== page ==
The hatching of hen harrier chicks at nests on a private estate for the second year running “gives hope for the future”, the RSPB has said. However, they fail to acknowledge the driven grouse shoots and gamekeepers who’ve been hosting them.
The charity said it found the hatchlings in four nests on the Bowland Estate in Lancashire’s Ribble Valley.
Project officer James Bray said as hen harriers were in severe decline, the birds had been “closely” monitored.
The total number of chicks was unknown, but it was hoped there would be more than the 13 born in 2018, he added.
The beauty spot used to be known as England’s last remaining stronghold for breeding hen harriers but 2018 was the first time they had nested since 2015.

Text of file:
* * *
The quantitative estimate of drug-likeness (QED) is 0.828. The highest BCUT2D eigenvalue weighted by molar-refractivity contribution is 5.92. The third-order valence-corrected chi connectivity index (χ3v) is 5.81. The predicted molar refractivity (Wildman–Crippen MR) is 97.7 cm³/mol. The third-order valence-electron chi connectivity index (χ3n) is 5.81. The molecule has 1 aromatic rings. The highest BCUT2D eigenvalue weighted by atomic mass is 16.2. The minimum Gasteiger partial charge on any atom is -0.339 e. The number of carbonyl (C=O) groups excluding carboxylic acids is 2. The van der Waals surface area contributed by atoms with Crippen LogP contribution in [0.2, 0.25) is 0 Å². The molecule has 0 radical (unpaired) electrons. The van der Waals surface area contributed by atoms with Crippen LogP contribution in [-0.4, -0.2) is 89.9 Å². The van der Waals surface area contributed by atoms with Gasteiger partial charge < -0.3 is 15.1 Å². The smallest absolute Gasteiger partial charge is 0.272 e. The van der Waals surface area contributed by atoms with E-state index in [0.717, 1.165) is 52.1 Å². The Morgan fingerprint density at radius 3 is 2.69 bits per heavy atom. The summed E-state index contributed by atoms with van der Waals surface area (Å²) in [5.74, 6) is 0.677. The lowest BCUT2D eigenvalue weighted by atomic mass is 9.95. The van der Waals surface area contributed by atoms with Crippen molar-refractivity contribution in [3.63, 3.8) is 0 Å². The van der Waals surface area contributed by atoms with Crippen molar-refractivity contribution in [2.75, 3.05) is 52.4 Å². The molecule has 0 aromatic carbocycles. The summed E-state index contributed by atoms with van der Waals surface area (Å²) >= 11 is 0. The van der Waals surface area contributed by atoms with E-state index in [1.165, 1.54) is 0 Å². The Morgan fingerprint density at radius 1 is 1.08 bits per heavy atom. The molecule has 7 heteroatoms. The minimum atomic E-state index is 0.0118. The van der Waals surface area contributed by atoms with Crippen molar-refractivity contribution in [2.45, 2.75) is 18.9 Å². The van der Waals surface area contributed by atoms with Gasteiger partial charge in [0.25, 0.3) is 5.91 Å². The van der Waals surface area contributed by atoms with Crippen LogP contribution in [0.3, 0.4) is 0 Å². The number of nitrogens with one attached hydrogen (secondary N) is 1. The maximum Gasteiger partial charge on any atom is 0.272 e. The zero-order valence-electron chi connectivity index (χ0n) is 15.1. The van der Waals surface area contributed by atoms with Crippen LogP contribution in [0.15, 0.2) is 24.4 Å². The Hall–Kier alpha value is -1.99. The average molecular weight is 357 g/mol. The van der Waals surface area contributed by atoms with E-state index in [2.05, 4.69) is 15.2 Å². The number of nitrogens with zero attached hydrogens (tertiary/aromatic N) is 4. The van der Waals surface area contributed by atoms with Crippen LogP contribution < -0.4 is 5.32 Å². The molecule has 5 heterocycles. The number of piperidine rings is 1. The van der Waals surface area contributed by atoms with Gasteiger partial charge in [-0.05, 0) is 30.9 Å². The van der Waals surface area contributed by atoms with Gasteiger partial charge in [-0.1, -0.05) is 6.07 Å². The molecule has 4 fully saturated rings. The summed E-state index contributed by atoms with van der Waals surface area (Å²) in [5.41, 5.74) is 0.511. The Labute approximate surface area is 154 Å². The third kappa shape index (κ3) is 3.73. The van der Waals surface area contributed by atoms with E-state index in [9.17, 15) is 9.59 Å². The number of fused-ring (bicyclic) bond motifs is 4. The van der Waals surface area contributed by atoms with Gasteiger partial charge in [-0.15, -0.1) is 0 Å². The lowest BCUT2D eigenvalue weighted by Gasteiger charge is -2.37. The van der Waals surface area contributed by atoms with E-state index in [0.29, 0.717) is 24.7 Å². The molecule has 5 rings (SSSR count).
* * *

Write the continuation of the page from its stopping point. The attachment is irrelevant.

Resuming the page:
The RSPB said the bird of prey was “on the edge of extinction in England”, adding that there were only 617 reported breeding pairs across the UK.
“We were delighted last season when birds successfully nested after two disappointing years, but we were fearful it might have been a one-off as the population remains perilously low,” Mr Bray said.
“Last year, we saw 13 chicks fledge at Bowland; perhaps this year we might have even more.”
The charity and estate owner United Utilities have asked visitors to the area during the breeding season, between late March and early September, to stick to tracks and footpaths to avoid disturbing ground nesting birds.
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